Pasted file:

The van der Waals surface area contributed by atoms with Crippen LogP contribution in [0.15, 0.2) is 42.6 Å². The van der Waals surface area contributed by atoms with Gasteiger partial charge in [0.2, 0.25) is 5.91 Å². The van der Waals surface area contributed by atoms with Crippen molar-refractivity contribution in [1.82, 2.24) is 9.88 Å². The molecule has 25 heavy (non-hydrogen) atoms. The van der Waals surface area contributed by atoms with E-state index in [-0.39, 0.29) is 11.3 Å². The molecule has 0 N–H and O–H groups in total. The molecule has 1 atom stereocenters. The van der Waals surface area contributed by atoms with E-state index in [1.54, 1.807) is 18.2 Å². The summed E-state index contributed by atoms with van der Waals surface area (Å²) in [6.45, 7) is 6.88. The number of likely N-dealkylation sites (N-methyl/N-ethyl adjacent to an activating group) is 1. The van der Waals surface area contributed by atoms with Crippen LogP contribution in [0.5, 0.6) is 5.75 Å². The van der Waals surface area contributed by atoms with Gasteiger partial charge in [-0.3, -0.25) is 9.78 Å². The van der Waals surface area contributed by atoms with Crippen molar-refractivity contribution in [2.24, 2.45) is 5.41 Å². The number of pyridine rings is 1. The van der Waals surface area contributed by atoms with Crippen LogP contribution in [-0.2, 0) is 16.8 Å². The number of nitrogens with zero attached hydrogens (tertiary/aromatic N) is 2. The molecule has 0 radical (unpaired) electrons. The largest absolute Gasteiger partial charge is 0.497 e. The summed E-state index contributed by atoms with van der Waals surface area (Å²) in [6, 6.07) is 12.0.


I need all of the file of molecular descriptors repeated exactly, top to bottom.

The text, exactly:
The van der Waals surface area contributed by atoms with Crippen LogP contribution in [0.15, 0.2) is 42.6 Å². The van der Waals surface area contributed by atoms with Gasteiger partial charge in [0.2, 0.25) is 5.91 Å². The van der Waals surface area contributed by atoms with Crippen molar-refractivity contribution in [1.82, 2.24) is 9.88 Å². The molecule has 25 heavy (non-hydrogen) atoms. The van der Waals surface area contributed by atoms with E-state index in [-0.39, 0.29) is 11.3 Å². The molecule has 0 N–H and O–H groups in total. The molecule has 1 atom stereocenters. The van der Waals surface area contributed by atoms with E-state index in [1.54, 1.807) is 18.2 Å². The summed E-state index contributed by atoms with van der Waals surface area (Å²) in [6.45, 7) is 6.88. The number of likely N-dealkylation sites (N-methyl/N-ethyl adjacent to an activating group) is 1. The van der Waals surface area contributed by atoms with Crippen LogP contribution in [0.5, 0.6) is 5.75 Å². The van der Waals surface area contributed by atoms with Gasteiger partial charge in [-0.3, -0.25) is 9.78 Å². The van der Waals surface area contributed by atoms with Crippen molar-refractivity contribution in [2.24, 2.45) is 5.41 Å². The number of pyridine rings is 1. The van der Waals surface area contributed by atoms with Crippen LogP contribution in [-0.2, 0) is 16.8 Å². The number of nitrogens with zero attached hydrogens (tertiary/aromatic N) is 2. The molecule has 0 radical (unpaired) electrons. The largest absolute Gasteiger partial charge is 0.497 e. The summed E-state index contributed by atoms with van der Waals surface area (Å²) in [6, 6.07) is 12.0.